Dermacentor reticulatus is exo-endophilic (adult ticks occur on the vegetation whereas immature ticks are associated with nests), ditropic (immature and adult ticks feed on different host species), and three-host (each life-cycle stage requires a new host to feed on) tick species, being the adult stages usually associated with large mammals (horses, cattle, dogs and wild ungulates) and the juvenile stages with several species of micro-mammals [2, 40]. In the surveyed areas this tick species was most likely associated with dogs (horses and cattle are confined in stables and in farms) though wild ungulates, such as the roe deer (Capreolus capreolus), transit in the Ticino Valley Lombard Park, which is known as an ecological corridor for this wild species. In addition, in both collection sites the bank vole (Myodes glareolus), which is the favourite host for the immature stage of D. reticulatus, is highly prevalent .
The number of ticks collected in the surveyed areas is consistent with the findings of other surveys carried out in neighboring countries with similar ecological and host features, but is lower than that of D. reticulatus in the western and eastern Europe .
The seroprevalence of B. canis here detected (8.8 %), also confirmed by molecular tests and gene sequencing of the pathogen, was lower than that previously reported in northeastern, central and southern Italy (i.e. 70 %; see [21, 41]). Such, a prevalence of infection of B. canis in southern Italy most likely indicates the failure of serological tests in differentiating anti-B. canis and B. vogeli specific antibodies [42, 43]. Although in previous studies the occurrence of ticks on hosts has never been investigated thoroughly [21, 41], it is known that R. sanguineus (s.l.), the vector of B. vogeli, is the most frequently retrieved tick species but not D. reticulatus [20, 44].
Whether B. canis has been recently introduced in the studied area or it is present since along time is difficult to be assessed. Nonetheless, the studied area is historically known as endemic for canine babesiosis. Indeed, Piana & Galli-Valerio  firstly described Babesia sp. infection in a hunting dog in the first week of April from an adjacent area of Ticino Valley Lombard Park. The low seroprevalence actually recorded in the studied area may also be the consequence of a reduction of tick infestations on dogs due to the increase of awareness and education of owner and veterinary practitioners, along with the increase of use of acaricide products among the prophylactic measures in dogs [46, 47].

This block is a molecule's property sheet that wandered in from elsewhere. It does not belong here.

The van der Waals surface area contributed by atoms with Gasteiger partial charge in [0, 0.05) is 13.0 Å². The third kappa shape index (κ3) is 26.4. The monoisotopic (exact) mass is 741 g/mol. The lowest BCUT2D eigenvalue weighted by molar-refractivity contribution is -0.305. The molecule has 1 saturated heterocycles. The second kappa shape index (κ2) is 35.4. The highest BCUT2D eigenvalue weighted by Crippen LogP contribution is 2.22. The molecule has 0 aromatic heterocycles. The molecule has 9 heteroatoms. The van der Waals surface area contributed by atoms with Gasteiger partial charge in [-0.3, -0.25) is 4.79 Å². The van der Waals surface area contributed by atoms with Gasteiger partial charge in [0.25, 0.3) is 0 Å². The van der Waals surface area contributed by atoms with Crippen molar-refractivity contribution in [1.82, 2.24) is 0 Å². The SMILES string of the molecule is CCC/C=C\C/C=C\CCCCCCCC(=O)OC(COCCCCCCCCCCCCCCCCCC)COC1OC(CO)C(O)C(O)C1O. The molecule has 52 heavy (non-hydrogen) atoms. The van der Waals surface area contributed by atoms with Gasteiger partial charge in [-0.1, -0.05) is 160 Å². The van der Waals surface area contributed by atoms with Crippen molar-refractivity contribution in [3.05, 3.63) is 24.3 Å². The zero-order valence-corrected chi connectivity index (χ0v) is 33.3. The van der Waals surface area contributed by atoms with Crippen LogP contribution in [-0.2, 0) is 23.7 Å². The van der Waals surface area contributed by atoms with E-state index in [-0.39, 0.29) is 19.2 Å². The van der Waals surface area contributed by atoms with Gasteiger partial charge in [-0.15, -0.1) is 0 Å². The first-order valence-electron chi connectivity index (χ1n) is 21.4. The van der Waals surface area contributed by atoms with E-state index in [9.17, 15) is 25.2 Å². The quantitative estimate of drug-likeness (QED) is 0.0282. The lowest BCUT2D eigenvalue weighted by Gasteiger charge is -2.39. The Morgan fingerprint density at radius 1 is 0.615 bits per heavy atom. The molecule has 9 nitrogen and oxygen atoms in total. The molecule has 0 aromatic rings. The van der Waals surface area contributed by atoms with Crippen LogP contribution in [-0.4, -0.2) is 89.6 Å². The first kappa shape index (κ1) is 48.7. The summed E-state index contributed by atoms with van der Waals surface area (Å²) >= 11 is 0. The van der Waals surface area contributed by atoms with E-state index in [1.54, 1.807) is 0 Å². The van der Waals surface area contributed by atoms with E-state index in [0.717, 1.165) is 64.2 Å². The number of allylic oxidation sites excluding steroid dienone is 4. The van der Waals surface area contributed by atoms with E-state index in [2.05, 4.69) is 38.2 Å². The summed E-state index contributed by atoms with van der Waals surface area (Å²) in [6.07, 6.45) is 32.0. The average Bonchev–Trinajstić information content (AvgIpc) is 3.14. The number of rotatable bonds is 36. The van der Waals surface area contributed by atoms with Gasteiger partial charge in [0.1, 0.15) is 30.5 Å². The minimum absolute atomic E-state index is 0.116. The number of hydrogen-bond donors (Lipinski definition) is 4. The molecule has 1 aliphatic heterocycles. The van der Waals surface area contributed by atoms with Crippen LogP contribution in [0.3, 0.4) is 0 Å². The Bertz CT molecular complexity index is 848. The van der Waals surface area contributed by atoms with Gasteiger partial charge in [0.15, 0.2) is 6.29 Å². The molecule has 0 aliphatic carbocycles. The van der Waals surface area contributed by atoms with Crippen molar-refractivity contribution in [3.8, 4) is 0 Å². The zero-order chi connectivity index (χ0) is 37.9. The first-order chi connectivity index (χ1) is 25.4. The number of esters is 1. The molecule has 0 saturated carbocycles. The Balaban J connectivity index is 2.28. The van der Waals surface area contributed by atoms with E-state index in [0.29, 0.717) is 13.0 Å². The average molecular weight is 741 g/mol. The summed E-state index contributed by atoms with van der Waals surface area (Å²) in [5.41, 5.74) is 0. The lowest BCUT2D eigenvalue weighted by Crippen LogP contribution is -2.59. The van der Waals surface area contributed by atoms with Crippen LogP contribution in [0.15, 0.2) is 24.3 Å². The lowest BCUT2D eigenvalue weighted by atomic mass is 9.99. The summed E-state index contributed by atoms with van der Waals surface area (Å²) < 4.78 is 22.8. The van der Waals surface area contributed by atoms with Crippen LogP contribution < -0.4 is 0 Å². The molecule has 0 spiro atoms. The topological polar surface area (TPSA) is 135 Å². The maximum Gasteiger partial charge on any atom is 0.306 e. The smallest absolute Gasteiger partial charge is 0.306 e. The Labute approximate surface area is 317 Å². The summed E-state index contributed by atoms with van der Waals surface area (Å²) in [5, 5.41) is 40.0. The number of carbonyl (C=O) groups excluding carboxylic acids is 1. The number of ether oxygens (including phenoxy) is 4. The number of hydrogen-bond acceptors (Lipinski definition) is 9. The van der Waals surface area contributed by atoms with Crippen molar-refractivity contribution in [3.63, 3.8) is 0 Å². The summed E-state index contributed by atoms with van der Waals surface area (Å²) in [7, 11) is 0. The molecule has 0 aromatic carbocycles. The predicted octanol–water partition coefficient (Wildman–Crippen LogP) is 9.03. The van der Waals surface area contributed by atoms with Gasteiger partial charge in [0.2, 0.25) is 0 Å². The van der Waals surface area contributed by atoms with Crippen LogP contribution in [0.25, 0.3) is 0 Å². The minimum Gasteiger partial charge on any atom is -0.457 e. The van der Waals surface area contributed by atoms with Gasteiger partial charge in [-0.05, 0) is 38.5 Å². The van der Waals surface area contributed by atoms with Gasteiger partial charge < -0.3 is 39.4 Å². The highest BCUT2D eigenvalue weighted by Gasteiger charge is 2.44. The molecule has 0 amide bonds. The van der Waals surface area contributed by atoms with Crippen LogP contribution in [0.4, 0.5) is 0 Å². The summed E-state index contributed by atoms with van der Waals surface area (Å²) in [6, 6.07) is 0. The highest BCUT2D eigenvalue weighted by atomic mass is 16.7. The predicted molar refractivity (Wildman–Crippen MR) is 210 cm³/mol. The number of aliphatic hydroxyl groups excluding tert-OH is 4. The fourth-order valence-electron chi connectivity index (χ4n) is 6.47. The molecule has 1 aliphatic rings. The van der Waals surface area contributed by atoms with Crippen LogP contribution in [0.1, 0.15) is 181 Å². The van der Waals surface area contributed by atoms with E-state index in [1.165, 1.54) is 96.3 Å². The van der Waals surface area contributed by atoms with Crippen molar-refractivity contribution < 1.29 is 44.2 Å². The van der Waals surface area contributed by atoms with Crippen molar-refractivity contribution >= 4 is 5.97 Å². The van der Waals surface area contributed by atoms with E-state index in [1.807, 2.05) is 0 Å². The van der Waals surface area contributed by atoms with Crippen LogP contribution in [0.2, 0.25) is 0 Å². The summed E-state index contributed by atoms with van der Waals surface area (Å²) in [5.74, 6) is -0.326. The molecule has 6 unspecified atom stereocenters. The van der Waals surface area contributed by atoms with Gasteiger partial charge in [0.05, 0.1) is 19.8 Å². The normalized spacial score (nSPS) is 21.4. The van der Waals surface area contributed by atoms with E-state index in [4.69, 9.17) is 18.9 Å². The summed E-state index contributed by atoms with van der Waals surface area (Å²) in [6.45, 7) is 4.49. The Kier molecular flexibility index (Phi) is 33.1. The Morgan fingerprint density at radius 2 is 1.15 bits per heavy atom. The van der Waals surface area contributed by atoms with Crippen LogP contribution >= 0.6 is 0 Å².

The IFAT positivity here detected was uncorrelated with PCR results due to the fact that after the decrease of parasitemia, antibodies are still present . However, the molecular detection of B. canis in natural infected dogs and, for the first time in Italy, in questing D. reticulatus confirms the focal nature of the infection. Recently, B. canis was molecularly characterised in two out of three Dermacentor marginatus (but not D. reticulatus), morphologically identified, from dogs in northern Italy , hence raising some doubts on the morphological characterisation of those tick species that is associated to wild and domestic ungulates, and only seldom to dogs and humans [2, 24, 25]. Considering also that D. marginatus should not be the competent vector for B. canis being that to the best of our knowledge, no data are available to simultaneously demonstrate the molecular identification of both D. marginatus and B. canis, then D. reticulatus and consequently B. canis may occur in other areas of Italy, outside the surveyed foci.
Finally, the nucleotide identity of B. canis from dogs and ticks indicates that the same strain circulates in the studied area among vectors and definitive hosts. The endemic nature of canine babesiosis by B. canis has been previously described in Germany , Croatia , Slovenia , Hungary , Russia , Spain , Portugal , Albania , Slovakia , Serbia , Switzerland , Netherlands and Belgium , Poland  and France .
The occurrence of D. reticulatus in sites from two parks of northeastern Italy located in a highly urbanised area indicates that risk factors linked to B. canis in dogs are not confined to hunting dogs as in the past , but infections also reaches owned dogs living in small urban centres included in or close to natural environments.
This study demonstrates that B. canis and its vector, D. reticulatus ticks, circulate in northeastern Italy. Although D. reticulatus only seldom bites humans, its capacity as a vector of zoonotic pathogens (e.g. Rickettsia slovaca, R raoultii and R. helvetica) sounds as an alarm bell for physicians working in areas where this tick species may occur.
Genchi C, Manfredi MT. Tick species infesting ruminants in Italy: ecological and bio-climatic factors affecting the different regional distribution. Parassitologia. 1999;41:41–5.
Estrada-Peña A, Bouattour A, Camicas J, Horak I, Latif A, Pegram R, et al. Ticks of domestic animals in Mediterranean Region: a guide to identification of species. 1st ed. Zaragoza: University of Zaragoza; 2004.